5 Rules to Test the Authenticity of In-Market Audience Data
I own 22 cars, speak six languages and am currently in-market to buy an additional 34 cars. This profile is associated with me via the third-party cookies on my computer. My profile, and millions more like it, are for sale today, from data marketplaces that sell in-market audience data. If you are currently using any form of “in-market” audiences, you are likely buying this sort of garbage. For the record, I own two cars, speak one language and I am not in-market for any cars.
The example I gave above falls under the category of in-market audiences based on modeled data, although they would like you to think it is behavioral data.
We’ve been making our way down the In-Market Audience Funnel. In its purest form, behavioral in-market audiences are segments that only contain behaviors from consumers who are actively shopping online within the last 30-60 days. These behaviors, or in-market signals, include consumers shopping on your website or shopping on an auto marketplace or auto review website. However, we find most often that most of these “in-market” audiences don’t contain any behavioral or in-market signal data. That is why in the above profile, I was in-market for 34 cars. These in-market segments were derived from models, not real-time behavioral data.
Here are 5 rules to live by when assessing the quality of in-market behavioral audiences:
Just because they have in-market data, doesn’t mean it’s accurate. Be skeptical and remember, the vast majority of in-market audience data is fake. Utilize the additional rules below to determine if you are buying fake in-market audiences versus authentic, real-time behavioral data.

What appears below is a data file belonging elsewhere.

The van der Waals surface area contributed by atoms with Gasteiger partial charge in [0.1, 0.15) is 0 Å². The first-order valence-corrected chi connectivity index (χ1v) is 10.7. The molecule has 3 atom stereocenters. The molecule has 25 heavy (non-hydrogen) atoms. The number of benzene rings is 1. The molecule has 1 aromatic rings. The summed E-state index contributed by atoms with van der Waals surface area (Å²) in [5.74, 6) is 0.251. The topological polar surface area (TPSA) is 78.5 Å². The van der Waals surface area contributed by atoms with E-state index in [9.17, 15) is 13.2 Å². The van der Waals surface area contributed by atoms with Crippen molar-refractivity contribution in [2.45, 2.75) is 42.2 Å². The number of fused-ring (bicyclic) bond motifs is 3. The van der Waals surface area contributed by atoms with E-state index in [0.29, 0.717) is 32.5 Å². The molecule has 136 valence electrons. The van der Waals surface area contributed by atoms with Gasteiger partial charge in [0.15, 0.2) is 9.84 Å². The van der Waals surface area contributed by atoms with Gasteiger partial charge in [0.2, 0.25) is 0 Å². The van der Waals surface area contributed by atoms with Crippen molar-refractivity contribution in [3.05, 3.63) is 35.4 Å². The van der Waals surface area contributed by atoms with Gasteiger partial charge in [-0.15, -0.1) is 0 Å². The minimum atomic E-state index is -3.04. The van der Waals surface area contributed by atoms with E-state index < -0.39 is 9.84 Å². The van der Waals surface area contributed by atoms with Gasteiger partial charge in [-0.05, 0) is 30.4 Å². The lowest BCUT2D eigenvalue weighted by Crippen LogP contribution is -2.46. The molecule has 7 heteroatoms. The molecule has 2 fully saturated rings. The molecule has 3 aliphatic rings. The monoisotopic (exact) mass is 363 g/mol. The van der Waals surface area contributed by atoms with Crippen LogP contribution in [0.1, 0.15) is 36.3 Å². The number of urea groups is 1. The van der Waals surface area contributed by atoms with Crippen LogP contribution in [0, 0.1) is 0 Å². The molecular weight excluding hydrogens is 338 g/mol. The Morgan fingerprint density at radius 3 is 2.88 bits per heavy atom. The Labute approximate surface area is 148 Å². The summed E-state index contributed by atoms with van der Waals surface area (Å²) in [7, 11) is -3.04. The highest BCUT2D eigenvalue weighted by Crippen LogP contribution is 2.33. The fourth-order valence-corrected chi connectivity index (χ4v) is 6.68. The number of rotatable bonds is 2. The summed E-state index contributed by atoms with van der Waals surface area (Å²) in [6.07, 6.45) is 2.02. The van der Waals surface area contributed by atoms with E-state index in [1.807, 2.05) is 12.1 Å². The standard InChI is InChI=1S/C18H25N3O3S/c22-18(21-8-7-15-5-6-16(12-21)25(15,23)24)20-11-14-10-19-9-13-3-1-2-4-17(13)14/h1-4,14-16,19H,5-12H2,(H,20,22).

How are the audiences created? Are the audiences created from models or real-time behavioral data? You need to read the description or fine print about the audience segment you’re buying so you understand the methodology used to create the audience segment. A clear indication that you are buying modelled audiences is to look for words like “modeled” or “derived from online behaviors” in the description. The latter description, “derived from online behaviors,” is another way to say “modeled.” You want to make sure that the in-market audience segments are composed entirely of online shopping behaviors within the last 30-60 days.
How much does it cost? This is the cost in addition to the cost of the media. Sometimes this is difficult to determine because the audience fees and media are bundled together. If your provider is promoting low cost CPM’s, they are most likely utilizing modeled or fake data. Real-time behavioral data is expensive, and if the quality is good, is almost always worth it.
What is the source of the in-market data? If they are buying in-market audience data from an audience data marketplace, the vast majority of this data is garbage because the higher quality, in-market data is typically never available for anyone to buy in the open marketplace.
Test for Performance. This is the ultimate test. However, it is difficult to measure. You should measure the performance of in-market audiences based upon sales impact, not arbitrary and vanity metrics like clicks, click-through rate etc. This requires doing a 1:1 exact sales match to the ad exposure or click. Very few companies are doing this today. As a result, ask for proof. Ask to see the ad exposure logs or the entire consumer purchase journey that are matched to the sale.
Next Up: First-Party Data
We are down to the last two sections of our In-Market Audience Funnel, dealer websites and CRM/DMS data. These two segments constitute “first-party data.” First-party data is a hot topic for marketers at the moment so don’t miss out! Stay tuned for our last installment, we will discuss the bottom of the funnel and guide you to create, buy or find your own in-market audiences using your dealers’ very own data.